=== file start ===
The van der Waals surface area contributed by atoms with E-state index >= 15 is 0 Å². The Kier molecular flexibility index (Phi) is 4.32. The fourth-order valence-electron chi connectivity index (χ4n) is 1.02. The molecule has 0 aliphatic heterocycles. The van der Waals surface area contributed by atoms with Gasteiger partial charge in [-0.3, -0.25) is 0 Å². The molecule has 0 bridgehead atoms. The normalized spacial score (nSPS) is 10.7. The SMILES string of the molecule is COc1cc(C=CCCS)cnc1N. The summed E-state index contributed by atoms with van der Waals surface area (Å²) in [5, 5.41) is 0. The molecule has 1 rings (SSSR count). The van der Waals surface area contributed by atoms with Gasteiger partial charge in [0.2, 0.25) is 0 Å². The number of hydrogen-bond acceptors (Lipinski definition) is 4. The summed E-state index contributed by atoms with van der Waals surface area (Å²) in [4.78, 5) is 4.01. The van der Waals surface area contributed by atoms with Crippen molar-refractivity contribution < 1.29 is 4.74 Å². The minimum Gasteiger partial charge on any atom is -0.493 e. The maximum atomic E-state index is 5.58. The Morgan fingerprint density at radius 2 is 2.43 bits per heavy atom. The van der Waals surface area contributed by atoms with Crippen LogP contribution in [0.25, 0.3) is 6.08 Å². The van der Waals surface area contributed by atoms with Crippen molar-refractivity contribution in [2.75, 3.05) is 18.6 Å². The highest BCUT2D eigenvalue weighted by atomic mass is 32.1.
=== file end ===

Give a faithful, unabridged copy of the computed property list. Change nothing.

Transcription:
The van der Waals surface area contributed by atoms with E-state index >= 15 is 0 Å². The Kier molecular flexibility index (Phi) is 4.32. The fourth-order valence-electron chi connectivity index (χ4n) is 1.02. The molecule has 0 aliphatic heterocycles. The van der Waals surface area contributed by atoms with Gasteiger partial charge in [-0.3, -0.25) is 0 Å². The molecule has 0 bridgehead atoms. The normalized spacial score (nSPS) is 10.7. The SMILES string of the molecule is COc1cc(C=CCCS)cnc1N. The summed E-state index contributed by atoms with van der Waals surface area (Å²) in [5, 5.41) is 0. The molecule has 1 rings (SSSR count). The van der Waals surface area contributed by atoms with Gasteiger partial charge in [0.2, 0.25) is 0 Å². The number of hydrogen-bond acceptors (Lipinski definition) is 4. The summed E-state index contributed by atoms with van der Waals surface area (Å²) in [4.78, 5) is 4.01. The van der Waals surface area contributed by atoms with Crippen molar-refractivity contribution < 1.29 is 4.74 Å². The minimum Gasteiger partial charge on any atom is -0.493 e. The maximum atomic E-state index is 5.58. The Morgan fingerprint density at radius 2 is 2.43 bits per heavy atom. The van der Waals surface area contributed by atoms with Crippen LogP contribution in [0.25, 0.3) is 6.08 Å². The van der Waals surface area contributed by atoms with Crippen molar-refractivity contribution in [2.75, 3.05) is 18.6 Å². The highest BCUT2D eigenvalue weighted by atomic mass is 32.1.